The promptness with which it was written and sung before her, gave the impression that he had already composed it and memorised it, as most poets do. He used it just on the right occasion.It was just because of this poem, that he had given Anna, a new name Nalini on her demand, because he knew that she would also like a poem on her new name then and there.
According to another view, Tagore composed it just for his maiden love, on the spur of the moment, to please her. It is also stated in, support of this view that had the poet composed it just for lily (water-plant) he would have not committed the mistake of saying that you wake up now, there is morning and Rabi (sun) has come to your door! Everybody knows that Lotus (nalini) blooms in the morning when the sun rises and Nalini (lily) blooms in the night when the moon shines in the sky. So the generally held view is that he had composed it for Nalini, the girl, may be in advance, comparing Anna with Lily and luck favoured him to pour out his heart to his first love. The fact that he had written it for Nalini is corroborated by his subsequent poems and other writings also.
As could be expected Anna was exhilarated with a new name and a poem in her praise. Anna became infatuated with Tagore. Tagore however, never encouraged her and maintained his poise. She would come to him, talk, discuss, provoke to do or not to do a thing, even mock at him, but never offendingly. Their petty quarrels always ended in her agreeing with him.
One moon-lit night, when Tagore was deeply absorbed in his thoughts, all alone on the roof of the house, she came stealthily and startled him by saying: "Mr poet, where were you?, Not here; were you lost in Sonar Bangla?" and rushed towards him. Tagore scolded her for her conduct, but she said, she just wanted to play "rope-pulling" though there was no rope and caught hold of his hand, started pulling him. When Rabi tried to pull in the opposite direction with little resistance, she allowed herself to be pulled and threw herself on him, as if in complete surrender. But the shy poet took no advantage of it and let her go.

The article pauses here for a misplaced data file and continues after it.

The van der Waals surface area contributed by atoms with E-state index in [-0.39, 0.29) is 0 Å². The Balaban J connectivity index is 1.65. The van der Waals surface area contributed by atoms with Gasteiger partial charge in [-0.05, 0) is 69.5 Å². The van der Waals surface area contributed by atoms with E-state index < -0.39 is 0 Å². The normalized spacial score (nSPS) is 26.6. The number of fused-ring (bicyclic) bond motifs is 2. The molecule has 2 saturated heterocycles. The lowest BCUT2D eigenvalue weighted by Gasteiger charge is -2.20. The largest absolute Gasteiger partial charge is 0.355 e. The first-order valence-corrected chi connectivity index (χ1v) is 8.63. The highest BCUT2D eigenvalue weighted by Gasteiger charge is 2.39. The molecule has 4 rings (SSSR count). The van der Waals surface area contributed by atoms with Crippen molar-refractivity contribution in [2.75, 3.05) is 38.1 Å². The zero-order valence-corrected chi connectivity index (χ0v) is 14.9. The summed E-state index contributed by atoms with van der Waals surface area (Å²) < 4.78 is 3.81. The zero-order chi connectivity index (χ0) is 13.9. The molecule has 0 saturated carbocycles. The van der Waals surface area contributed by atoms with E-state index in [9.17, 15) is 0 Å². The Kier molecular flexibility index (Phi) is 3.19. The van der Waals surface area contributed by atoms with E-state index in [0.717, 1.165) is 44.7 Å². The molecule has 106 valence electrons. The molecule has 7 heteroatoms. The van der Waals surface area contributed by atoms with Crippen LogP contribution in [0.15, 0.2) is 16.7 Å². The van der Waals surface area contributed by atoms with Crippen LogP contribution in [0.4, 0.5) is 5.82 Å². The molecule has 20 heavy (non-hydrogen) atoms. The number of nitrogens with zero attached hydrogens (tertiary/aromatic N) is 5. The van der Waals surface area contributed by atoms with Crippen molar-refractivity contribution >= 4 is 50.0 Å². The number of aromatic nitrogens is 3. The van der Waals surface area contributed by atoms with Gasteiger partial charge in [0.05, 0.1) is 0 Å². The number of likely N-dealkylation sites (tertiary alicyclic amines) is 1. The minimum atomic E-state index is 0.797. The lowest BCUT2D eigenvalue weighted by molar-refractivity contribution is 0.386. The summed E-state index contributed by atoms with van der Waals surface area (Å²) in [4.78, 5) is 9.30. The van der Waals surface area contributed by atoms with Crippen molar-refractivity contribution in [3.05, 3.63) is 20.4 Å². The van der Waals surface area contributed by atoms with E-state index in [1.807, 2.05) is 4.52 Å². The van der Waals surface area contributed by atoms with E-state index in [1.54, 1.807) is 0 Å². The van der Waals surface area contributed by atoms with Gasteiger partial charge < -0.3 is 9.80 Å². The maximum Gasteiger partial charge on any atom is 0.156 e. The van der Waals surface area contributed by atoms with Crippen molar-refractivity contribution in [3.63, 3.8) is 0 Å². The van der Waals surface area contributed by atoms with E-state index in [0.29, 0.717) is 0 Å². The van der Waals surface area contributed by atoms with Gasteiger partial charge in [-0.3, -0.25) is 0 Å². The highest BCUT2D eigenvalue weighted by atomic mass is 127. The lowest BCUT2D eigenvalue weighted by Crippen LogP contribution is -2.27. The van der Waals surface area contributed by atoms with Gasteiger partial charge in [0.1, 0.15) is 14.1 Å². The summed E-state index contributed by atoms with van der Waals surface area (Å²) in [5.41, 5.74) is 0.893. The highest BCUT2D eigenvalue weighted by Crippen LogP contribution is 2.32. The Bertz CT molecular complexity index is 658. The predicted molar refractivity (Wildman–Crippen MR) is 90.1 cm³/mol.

While talking about life in England and some customs, she told him that there was a unique custom in England. "If some one stole the gloves of a girl or lady while sleeping, it entitled him to kiss the sleeping beauty". After finishing her gossip, she just took off her gloves and left them on the table and lay down on the sofa perhaps pretending to sleep, while Rabindranath was busy reading a book. He remained busy with his book and never thought of "stealing" the gloves, for which they were kept there. When she "woke up" disappointment was again writ large on her face.
It did not mean that Tagore as young poet, did not enjoy these antics of her. On the contrary, they left an indelible imprint on his adolescent mind. He could never get rid of it. His feelings for Anna Nalini were expressed in a poem in later life. It was captioned Phuralo doo din (Those Two Days) and was published under his pen-name Dikshoonya Bhattacharji in Bharati magazine. He wrote: "Despite the fact that I was always afraid of the foreign atmosphere, I passed those few days as if on the top of a hillock covered with velvety green grass, laden with multi-hued flowers. I felt, there were springs and water-falls, in the evening there were rainbows, and I played with the cool prismatic rays of the sun. In the night I soared through the skies in moonlit nights. Oh, how good were those days."
At another place he wrote: "She was always on look out for ways to please me. She would come from behind and shut my eyes and then force me to laugh and play. She would always try to keep me happy so that I may not get homesick and feel the absence of my own people. Because of her frolicsome nature, Tagore called her Alhadika, meaning pleasure-giving. The poet laureate has also mentioned her in his book titled My boyhood days.
After a brief sojourn at
Bombay, Tagore left for England, but could not forget his
Nalini (Anna). While still in England, his first
collection of writings in a book form appeared under the
title Kavi Kahini in India. On
getting the news, he wrote to one of his close relations
to send a copy to his lady-love, which was done. But,
when the book reached her, she, was on her death-bed.
Nalini had tuberculosis and there was no cure for it as
antibiotics had not yet been discovered, she died a few
days after receiving the book. All that she could do was
to send a letter of thanks to the sender. May be her
disease and death was due to the pain and pining caused
by her separation from Tagore and the unrequited love!